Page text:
A getaway doesn’t have to be far; it can be as quick as 60 minutes away, such as to … fabulous Baltimore!
An overstatement? Maybe a few years back, but not now. Baltimore is an affordable and increasingly sophisticated city.
A trip here is ideal for a spring fling: perfect for a couple’s romantic getaway or for friends looking for a change of scenery. Both gay men and lesbians will discover an outing to Baltimore can be a refreshing alternative to the high-energy trip to the expensive “City That Never Sleeps.” That is not to say Baltimore is sleepy; rather, it’s more of a discovery city.
The National Aquarium is still a must-visit, with a new exhibition opening in May, “Living Seashore.” If you have not been in years, you are due a visit. It lives up to its name as the “national” aquarium.
Beyond the Inner Harbor, Baltimore is transforming into a foodie city (albeit still defined by the legendary crab cake). Menus in Baltimore are a refreshing break from the same old standard fare. Chefs here take a decidedly adventurous turn. And fish is on the menu!
At City Café, under the direction of executive chef Michael Benson, it’s a tough choice between tempura Brussels sprouts or fried green tomatoes and crab. This is the go-to place for daily happy hours, weekend brunch or dinner. City Café is a short walk to Baltimore’s gay bars, Grand Central and the Hippo.
Gertrude’s, gay-owned and operated, is located in the grandest of settings: the newly renovated Baltimore Museum of Art, now celebrating 100 years. Life and business partners John Shields and John Gilligan created a perfect recipe for their relationship and for operating a fine dining experience. Shields — known as the “culinary ambassador of the Chesapeake Bay” — has written three books on the cuisine of the region. Gertrude’s menu bends to the seafood lover but you will also see your favorite old-school dishes (we love that!). You’ll find a hip group on Saturday nights with the sweet sounds of live music. Gertrude’s breaks the stereotype of a museum restaurant.
Insider’s tip: Before dinner, hit the incredible collections of Baltimore Museum of Art with 90,000 works of art, including the largest holding of works by Matisse in the world. Art is a romantic appetizer for the mind and soul.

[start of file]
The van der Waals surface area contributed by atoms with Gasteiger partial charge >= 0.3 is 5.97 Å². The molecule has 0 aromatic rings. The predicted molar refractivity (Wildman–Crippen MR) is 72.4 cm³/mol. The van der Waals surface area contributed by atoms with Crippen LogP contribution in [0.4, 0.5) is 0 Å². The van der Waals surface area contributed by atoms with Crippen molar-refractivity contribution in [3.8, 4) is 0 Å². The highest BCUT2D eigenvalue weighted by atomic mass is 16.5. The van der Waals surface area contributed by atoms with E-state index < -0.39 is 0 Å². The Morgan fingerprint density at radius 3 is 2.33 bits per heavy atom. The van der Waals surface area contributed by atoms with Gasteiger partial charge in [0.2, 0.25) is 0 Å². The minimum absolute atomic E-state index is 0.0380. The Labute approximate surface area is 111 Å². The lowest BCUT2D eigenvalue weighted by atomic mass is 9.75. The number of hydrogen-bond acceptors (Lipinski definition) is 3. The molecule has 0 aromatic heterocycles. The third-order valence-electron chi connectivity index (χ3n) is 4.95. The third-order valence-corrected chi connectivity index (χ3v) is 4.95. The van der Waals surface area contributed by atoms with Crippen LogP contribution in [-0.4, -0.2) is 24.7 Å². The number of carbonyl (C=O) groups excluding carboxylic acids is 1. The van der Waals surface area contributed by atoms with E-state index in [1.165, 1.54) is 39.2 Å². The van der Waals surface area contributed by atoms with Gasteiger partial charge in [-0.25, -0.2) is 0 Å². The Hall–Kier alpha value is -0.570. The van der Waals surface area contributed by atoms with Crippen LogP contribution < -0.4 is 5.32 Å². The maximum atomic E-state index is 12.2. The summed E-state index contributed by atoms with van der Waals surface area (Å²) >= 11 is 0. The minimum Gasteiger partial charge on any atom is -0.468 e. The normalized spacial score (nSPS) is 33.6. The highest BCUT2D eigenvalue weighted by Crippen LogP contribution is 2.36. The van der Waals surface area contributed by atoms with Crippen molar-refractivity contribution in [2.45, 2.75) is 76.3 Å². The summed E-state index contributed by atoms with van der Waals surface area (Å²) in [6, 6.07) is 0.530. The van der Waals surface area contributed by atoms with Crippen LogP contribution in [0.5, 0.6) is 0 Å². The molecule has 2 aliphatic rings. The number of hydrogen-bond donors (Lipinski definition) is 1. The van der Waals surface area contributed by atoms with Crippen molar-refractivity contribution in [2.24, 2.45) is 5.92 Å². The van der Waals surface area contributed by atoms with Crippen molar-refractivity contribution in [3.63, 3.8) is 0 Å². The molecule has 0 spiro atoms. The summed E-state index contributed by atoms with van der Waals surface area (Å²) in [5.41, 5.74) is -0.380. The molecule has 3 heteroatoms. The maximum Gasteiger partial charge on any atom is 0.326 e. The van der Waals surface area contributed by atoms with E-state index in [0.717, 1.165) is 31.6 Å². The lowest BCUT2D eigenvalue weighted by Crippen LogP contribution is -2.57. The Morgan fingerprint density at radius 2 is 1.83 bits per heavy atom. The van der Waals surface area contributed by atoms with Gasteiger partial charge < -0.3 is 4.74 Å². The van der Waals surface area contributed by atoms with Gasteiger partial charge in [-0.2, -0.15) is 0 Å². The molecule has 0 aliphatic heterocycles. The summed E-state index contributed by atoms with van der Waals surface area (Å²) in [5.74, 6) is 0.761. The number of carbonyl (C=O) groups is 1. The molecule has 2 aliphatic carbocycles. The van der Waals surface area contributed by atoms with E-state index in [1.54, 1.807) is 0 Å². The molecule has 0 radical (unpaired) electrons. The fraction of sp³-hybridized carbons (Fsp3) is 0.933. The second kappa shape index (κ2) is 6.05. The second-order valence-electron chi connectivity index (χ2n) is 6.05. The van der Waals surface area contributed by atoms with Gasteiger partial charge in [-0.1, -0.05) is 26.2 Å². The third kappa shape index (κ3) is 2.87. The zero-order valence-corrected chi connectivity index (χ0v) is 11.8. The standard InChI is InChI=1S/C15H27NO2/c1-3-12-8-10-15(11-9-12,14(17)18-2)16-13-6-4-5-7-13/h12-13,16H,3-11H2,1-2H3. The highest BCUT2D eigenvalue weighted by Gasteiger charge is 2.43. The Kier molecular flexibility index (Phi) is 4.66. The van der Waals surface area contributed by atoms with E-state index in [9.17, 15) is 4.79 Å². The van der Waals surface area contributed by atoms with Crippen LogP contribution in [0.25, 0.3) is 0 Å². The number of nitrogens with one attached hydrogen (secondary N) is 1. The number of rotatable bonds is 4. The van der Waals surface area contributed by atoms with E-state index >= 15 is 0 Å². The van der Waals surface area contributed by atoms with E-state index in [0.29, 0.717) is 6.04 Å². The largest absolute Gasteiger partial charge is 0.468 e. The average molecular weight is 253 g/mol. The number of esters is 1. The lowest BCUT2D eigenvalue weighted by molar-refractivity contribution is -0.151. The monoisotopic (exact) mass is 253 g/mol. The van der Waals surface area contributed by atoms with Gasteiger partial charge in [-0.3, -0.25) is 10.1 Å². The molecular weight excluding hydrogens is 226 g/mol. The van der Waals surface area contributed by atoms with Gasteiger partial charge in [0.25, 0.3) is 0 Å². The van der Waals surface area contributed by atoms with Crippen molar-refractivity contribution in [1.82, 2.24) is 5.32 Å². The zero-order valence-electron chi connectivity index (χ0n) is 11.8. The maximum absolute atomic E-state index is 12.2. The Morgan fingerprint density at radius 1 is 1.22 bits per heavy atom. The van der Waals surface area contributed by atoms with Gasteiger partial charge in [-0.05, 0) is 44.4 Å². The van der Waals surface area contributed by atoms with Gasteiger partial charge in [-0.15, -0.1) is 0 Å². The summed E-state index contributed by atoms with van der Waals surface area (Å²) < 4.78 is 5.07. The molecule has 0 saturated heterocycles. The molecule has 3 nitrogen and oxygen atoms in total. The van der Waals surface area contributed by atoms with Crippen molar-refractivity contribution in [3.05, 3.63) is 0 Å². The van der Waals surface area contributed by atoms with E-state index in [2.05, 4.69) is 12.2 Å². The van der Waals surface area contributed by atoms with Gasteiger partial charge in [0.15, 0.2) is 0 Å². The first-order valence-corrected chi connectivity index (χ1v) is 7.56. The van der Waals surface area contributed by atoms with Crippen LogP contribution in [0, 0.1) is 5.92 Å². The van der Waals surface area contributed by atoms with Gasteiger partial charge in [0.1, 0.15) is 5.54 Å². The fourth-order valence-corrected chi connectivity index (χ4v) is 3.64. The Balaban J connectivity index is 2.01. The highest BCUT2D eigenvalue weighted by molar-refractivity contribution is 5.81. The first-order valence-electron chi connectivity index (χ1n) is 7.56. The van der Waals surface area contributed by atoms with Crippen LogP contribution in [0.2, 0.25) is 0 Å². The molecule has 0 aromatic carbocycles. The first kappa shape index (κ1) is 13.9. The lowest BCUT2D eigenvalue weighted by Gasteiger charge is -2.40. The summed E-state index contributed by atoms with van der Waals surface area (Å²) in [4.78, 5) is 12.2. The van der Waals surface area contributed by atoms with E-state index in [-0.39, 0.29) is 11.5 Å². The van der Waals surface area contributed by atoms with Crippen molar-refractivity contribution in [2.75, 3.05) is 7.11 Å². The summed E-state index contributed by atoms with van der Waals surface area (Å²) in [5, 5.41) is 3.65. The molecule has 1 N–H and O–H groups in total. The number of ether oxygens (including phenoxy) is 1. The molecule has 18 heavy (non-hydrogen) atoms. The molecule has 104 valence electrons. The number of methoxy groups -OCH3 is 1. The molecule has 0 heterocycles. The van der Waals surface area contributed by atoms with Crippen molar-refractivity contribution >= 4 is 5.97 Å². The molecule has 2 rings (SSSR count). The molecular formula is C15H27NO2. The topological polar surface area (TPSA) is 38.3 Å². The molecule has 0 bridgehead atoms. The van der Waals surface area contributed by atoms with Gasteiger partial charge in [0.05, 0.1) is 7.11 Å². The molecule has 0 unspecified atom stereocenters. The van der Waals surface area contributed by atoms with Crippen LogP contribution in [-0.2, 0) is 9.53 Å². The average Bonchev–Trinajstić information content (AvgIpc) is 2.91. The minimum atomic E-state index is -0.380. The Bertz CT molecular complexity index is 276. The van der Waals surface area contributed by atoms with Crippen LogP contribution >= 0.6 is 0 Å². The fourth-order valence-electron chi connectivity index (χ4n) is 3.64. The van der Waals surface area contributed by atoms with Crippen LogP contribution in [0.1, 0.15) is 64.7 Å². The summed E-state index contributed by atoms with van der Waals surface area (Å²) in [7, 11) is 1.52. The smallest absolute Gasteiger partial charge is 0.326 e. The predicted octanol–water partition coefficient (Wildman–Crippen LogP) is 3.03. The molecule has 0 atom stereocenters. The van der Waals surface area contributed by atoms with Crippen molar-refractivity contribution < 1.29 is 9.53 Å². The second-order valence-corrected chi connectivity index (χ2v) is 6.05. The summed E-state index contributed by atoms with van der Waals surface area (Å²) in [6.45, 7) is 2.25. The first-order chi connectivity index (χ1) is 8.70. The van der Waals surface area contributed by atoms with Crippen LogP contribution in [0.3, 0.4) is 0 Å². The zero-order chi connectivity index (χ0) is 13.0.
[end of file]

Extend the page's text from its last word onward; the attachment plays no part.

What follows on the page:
The Four Seasons Baltimore is leading the way for Baltimore’s sophisticated hotel renaissance. Located in the upscale Harbor East, it’s not merely a hotel: It’s a retreat, an oasis, a true getaway. The hotel gym and spa rival luxury amenities usually found in exotic destinations. Book a room with a view of the Inner Harbor or a balcony.
Restaurants are plentiful in Harbor East, but one can make an excuse not to leave the Four Seasons. Wit & Wisdom, A Tavern by Michael Mina, is a destination itself. Sunday brunch there is a very affordable $49 and a culinary treat. Grilled cheese and PB&J sandwiches for the kids (or the kid at heart) are juxtaposed with salmon, pancakes, deviled eggs and, of course, hints of Old Bay seasoning in some dishes. Grab a New York Times and the local LGBT publication, Baltimore Gay Life, and chill out. Check Wit & Wisdom’s website (witandwisdombaltimore.com) for seasonal and community-minded culinary events.
Baltimore’s Four Seasons exudes legendary service. What makes a hotel gay-friendly? Usually, it starts with a hotel attuned to our community. Baltimore’s Four Seasons smartly embraced the same-sex wedding market and partnered with Baltimore’s local LGBT community, making this Four Seasons a true standout.
Back to Rio
OMG. Rio. Last month’s column couldn’t fit it all in! If you missed the column on Rio, go to epgn.com to catch up.
One of the greatest city icons in the world is the Sanctuary of Christ the Redeemer, where Christ’s hands stretch out over the city, welcoming visitors from all over the world. It is best to get your tickets in advance and go in the morning. No matter how you slice it, it is a four-hour adventure, and worth it. There are several ways to visit the sanctuary — named so because of the chapel at the base of the statue dedicated to the Black Madonna (not that Madonna!). The best way is the train to the top of Corvado, which offers some spectacular views if you sit on the right-hand side. Ask your hotel concierge to reserve your tickets; www.cristoredentoroficial.com.br.
The Museum of Art of Rio is a worthy visit — especially if arriving by cruise ship. The museum is dedicated to artists of Brazil. It has a lovely rooftop restaurant and the exhibitions are modern, leaving you with a definitive appreciation for the country; www.museudeartedorio.org.br.
For gay nightlife, Zero Zero is the Sunday “must-do.” It is a fun, multi-venue club with a smallish dance floor and a spacious lounge area. Felice is a charming gay restaurant in Ipanema and Galeria Café is close to Felice and especially popular on Friday nights. On Rua Farme de Amodeo (the gay street near the Ipanema gay beach), you will find many gay-friendly bars and restaurants. For an authentic Brazilian meal and live entertainment, try Restaurant Rayz on Farme de Amodeo. A trusted resource is the Rio Convention & Visitors Bureau’s website: www.rcvb.com.br.
Jeff Guaracino is the author of “Gay and Lesbian Tourism: The Essential Guide for Marketing.”